Book: The Ghost Orchid
Author: Carol Goodman
My apologies for not getting this out sooner - I finished it about two weeks ago and I immediately jumped into one of the two advanced readers I got from Penguin (anyone else in the First to Read program?). I finished one of the advanced readers and now I'm on the second one before I move on to the next book (my first book of poetry actually).
Anyway, back to the novel at hand. I loved this book. There is no other way to put it without sounding melodramatic. This is tied with Arcadia Falls for my favorite Carol Goodman novel, it is that good. The Ghost Orchid is the final early Goodman novel I've read and now I only have her new works to read. All of them seem to be thrillers of some kind so she's not straying too far away from her old novels, but I'll get more into that once I actually read one of her new ones.
As said in the summary, Ellis is a young writer working on her first novel. She has been accepted into the writer's retreat at Bosco, an old estate, and is writing a historical fiction novel for her first piece of serious work. She is joined by three other artists - a biographer, a fiction writer, a poet, and a landscape architect. As they spend more time together and Ellis digs more deeply into her source material, she finds that the truth isn't exactly what it seems to be and that the danger in the past may have bled into the present day.
This novel is really written beautifully. It's divided between what is happening to Ellis in the present and the past events she is using as the base of her novel. A warning though, which is, I must admit, a bit of a downside to the novel - if you put this book down for any length of time and come back to it later, you are in danger of having to go back to refresh your memory on what happened. There were times where I picked it up the following day and once I began, I had to double check what happened the last time I read. Goodman doesn't waste time with flashbacks and sentences reminding you of what happened. Everything is written sequentially. One chapter is Ellis's. The next chapter is the past. Then it's back to Ellis, etc. Every chapter picks up right where the last one left off so it encourages you to read it all in one sitting. It's something that, if my schedule allowed it, probably would have happened. I was sucked in almost immediately and I loved being in both the present and the past.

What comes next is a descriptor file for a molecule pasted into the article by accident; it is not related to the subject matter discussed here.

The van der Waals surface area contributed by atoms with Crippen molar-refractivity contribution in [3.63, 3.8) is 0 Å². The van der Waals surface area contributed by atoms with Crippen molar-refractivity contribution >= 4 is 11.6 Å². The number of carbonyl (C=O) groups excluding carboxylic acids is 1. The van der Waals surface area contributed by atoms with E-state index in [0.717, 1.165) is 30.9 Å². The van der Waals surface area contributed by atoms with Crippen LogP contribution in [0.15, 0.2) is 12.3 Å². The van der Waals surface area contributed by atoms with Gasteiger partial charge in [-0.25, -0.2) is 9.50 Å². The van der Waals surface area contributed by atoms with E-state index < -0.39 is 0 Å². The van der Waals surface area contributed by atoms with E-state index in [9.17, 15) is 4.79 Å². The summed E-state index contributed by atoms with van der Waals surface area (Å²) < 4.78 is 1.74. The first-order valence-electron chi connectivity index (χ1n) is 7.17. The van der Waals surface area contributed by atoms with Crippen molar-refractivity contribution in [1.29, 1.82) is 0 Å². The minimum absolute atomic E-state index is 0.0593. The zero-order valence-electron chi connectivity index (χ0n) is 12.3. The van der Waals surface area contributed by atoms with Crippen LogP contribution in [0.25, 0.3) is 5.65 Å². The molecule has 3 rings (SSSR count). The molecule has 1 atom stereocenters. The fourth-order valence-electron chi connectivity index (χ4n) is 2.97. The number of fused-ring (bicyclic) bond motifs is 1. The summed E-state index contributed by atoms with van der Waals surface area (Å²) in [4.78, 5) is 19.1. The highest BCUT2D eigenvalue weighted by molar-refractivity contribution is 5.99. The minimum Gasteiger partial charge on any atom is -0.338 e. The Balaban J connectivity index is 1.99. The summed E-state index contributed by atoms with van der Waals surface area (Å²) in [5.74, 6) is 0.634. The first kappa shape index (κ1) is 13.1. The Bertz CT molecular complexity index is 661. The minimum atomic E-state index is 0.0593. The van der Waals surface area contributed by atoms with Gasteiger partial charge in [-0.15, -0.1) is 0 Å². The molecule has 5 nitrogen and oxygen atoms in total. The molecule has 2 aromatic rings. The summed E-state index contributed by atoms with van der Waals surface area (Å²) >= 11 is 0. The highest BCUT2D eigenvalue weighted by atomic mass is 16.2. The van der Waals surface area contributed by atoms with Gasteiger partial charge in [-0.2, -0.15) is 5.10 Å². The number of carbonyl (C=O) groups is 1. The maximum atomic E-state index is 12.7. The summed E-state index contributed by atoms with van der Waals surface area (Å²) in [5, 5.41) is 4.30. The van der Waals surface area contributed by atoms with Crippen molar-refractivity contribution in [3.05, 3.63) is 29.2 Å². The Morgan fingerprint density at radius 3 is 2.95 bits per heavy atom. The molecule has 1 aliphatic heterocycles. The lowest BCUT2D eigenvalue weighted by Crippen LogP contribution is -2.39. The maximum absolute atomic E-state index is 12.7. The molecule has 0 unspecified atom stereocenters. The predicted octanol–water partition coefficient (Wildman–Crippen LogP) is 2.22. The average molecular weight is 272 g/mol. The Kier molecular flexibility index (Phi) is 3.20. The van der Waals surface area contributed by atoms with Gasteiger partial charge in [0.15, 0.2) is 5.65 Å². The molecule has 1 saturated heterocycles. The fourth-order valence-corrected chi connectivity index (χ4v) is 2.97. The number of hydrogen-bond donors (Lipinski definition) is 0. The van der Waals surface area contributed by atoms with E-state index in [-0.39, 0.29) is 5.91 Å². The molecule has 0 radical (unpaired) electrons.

The novel has many great twists and subtle shifts of mood, genre, and theme. It starts out as simple fiction mixed with history, then it slowly bleeds into thriller and I would even say a touch of horror. I think this story would be fantastic to put on either the small screen or the big screen, although small screen might be better to give the story its proper due. The story has great vibes reminiscent of Jane Eyre, And Then There Were None, and Rebecca.
There is a small cast of characters in this novel and that's fine by me. I love novels that have small casts because then I feel like I can really connect with the characters in question. No one is purposeless in this story and you might start out thinking that a certain character doesn't have any value to the plot, but then Goodman shows you how wrong you are. Everyone is used well and I never thought anyone was used in a non-realistic way.
The only other negative point I would mention is the brief spot of romance in the present day timeline. Like always, Goodman writes her romances so that there are subtle and don't take over the story, but this one, I would have to admit, is too subtle. The final pairing is hinted enough, I suppose, throughout the course of the novel, but when it actually comes about, I feel like there wasn't enough shown for me to say, "Yes, that makes complete sense that they're together romantically." Perhaps it also depends on your definition of romance, but I have a feeling most wouldn't be satisfied with what Goodman provides.
Overall, with the fascinating characters, multi-layered plot, and great twists, I give The Ghost Orchid an A+.
Please support the author by buying the book or by borrowing it from a friend or your local library.
Thanks for reading!
P.S. I'm now going into the next set of books I've had waiting for me since 2015. Beware, I have a bunch of Nora Roberts coming up thanks to my former co-worker at Barnes & Noble.